La Crosse Police began the process of implementing body cameras department-wide this week.
Earlier this year they decided on the Motorola Si500 model of camera after a 2-year testing period with neighborhood resource officers.
Use of the cameras comes in response to public demands across the country for transparency in law enforcement.
"When our officers are out on the street doing their job, we don't have anything to hide," said Captain Jason Melby. "Our guys are out there, they're doing their job right and a video camera like this just helps make sure that our officers are doing things on the up and up."
The Si500 combines an HD camera with microphone and it's own interface to manage videos. Officers are not able to alter or delete anything, but they can review and upload on the fly, streamlining the process going beyond the police.
"This isn't just affecting officers," said Officer Alex Burg. "This goes all the way up the chain."
"Having the video there for interviews or somebody saying something, an excited utterance that may come out is important to a case," said Captain Melby. "[It] can be the difference between being able to prosecute and not being able to prosecute."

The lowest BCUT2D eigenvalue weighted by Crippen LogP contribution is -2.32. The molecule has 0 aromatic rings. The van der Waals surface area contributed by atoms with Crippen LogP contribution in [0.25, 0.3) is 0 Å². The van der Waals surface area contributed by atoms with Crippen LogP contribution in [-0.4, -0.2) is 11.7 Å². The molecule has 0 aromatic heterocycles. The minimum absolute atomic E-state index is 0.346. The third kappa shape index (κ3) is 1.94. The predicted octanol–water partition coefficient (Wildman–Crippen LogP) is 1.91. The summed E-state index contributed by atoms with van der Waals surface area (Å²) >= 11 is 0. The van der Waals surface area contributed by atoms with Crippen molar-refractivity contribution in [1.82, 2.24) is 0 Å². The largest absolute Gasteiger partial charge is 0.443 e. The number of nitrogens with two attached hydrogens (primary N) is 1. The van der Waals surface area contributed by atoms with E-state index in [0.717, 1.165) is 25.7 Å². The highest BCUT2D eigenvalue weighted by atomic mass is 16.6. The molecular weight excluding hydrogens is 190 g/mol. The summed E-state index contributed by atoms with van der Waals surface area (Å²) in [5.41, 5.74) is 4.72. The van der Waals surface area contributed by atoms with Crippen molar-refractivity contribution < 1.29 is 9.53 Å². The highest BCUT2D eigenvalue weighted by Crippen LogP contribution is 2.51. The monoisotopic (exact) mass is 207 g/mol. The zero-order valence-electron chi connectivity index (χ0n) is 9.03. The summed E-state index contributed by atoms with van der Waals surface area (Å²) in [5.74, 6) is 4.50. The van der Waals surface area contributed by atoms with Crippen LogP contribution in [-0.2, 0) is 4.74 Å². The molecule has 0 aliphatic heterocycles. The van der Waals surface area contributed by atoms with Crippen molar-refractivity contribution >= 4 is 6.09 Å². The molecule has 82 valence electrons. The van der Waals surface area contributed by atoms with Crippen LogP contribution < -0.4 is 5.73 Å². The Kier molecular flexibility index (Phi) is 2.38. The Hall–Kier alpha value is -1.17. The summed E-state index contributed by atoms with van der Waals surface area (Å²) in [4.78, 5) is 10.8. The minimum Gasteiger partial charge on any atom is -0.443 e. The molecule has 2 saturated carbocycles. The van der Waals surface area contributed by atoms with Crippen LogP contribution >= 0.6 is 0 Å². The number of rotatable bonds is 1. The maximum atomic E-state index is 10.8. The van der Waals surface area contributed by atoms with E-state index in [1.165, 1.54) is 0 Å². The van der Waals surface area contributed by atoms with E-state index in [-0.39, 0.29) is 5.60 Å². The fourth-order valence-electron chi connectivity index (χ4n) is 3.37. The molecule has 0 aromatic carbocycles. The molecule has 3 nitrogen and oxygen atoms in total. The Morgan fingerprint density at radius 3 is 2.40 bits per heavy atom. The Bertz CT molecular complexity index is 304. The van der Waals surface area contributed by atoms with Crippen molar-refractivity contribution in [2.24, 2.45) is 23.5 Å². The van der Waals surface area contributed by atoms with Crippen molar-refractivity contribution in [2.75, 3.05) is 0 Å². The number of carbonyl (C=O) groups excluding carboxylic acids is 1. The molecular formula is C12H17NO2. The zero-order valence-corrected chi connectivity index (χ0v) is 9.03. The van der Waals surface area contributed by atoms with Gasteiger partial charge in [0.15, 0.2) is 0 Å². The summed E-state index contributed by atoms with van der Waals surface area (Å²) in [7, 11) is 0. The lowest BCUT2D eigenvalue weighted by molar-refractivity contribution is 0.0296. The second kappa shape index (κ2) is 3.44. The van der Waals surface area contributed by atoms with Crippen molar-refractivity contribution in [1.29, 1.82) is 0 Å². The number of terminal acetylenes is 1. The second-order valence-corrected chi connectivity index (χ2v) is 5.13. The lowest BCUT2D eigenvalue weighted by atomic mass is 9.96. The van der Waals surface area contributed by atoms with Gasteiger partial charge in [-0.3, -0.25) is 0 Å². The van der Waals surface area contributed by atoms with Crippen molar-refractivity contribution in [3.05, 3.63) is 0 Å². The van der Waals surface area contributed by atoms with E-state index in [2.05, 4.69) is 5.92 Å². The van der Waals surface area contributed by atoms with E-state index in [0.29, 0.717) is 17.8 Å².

Under current Wisconsin open records law, much of policy is left up to each department on how to use their cameras. La Crosse Police policy is to turn them on before any official contact made with an individual.
The Wisconsin Assembly passed a bill in November 2017 that would limit what could be released in an open records request. Proponents argued that private locations like the inside of someone's home shouldn't be available to the public. Critics said that could potentially hinder police transparency and make it more difficult for those who accuse officers of misconduct to prove their case.
The measure never came to a vote in the senate.